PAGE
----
News report originally published in Training Journal March 2012

Innovative risk-taking “feels like breaking the rules”, said David Archer yesterday at Training Journal’s Leadership in the 21st Century event in London.

One of the key topics discussed by a variety of attendees and speakers was the future skill set for Learning and Development, which highlighted: influencing; asking the right questions; encouraging and developing cross-fertilisation of ideas; and senior relationships/collaboration.

Archer, Director at consultancy firm Socia, also focused on the need of future leaders to deliver results across boundaries where they don’t have direct control and to get the right balance of governance, operations and behaviour in order for this to work.

Graham O’Connell, L&D Strategy & Curriculum Lead at Civil Service Learning, echoed Archer’s comments: that there was no magic answer and “the very best leaders don’t conform to one single model”. The changing world means leaders of “large companies need to collaborate across countries and cultures to interplay together”. In developing leaders, O’Connell commented that in focusing too much on the positive traits there was a “danger of denying the negative, that on the cusp is great strength” and that leaders needed “self-awareness to make choice” in the yin-yang of skills.

“Thrive through change is now the day job” was the message from Penny de Valk, CEO at people development consultancy Fairplace Cedar. de Valk said that the future leader needs to be the facilitator of teams to get to new solutions and that competency and integrity through self-awareness to get high trust in an organisation is needed to generate high value. This would drive anxiety out of organisations, so that fearful managers would not ‘command and control’, therefore choke innovation. de Valk stressed that “boldness is not recklessness”.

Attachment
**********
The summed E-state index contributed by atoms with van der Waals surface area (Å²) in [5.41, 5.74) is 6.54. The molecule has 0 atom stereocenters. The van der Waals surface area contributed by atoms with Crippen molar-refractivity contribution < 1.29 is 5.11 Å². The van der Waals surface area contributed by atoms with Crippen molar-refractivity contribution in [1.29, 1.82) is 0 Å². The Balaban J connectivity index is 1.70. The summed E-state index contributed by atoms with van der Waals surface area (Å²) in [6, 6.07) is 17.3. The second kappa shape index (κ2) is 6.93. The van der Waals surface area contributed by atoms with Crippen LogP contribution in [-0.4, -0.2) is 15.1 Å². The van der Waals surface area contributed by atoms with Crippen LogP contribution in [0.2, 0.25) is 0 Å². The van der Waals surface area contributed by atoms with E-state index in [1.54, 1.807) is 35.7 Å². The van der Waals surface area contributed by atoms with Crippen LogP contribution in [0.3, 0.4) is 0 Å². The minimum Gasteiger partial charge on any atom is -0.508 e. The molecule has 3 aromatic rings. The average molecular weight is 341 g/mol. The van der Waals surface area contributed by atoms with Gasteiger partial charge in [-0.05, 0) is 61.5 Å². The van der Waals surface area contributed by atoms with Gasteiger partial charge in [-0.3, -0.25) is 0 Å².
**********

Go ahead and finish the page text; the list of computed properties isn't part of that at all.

Change was also the starting point for Mayvin Director Martin Saville. The discussion was of leadership in the 21st Century meaning greater expectations, to and of organisations, customers, staff, demographics and leaders themselves; more networks and connections; a faster pace; and less predictability. Saville focused towards the end of the day on the often-perceived binary tension between energy of people in organisations versus the “containment” that restricts them and how the question can arise of “how do I lead if I give my power away?” The 21st Century leader needs to see how to have that energy channelled. Mayvin, specialists in delivering detailed and mindset-challenging leadership courses, is collaborating with Training Journal on an action-research programme developing a new generation of leaders ready for business life in the 21st century.

Jo Cook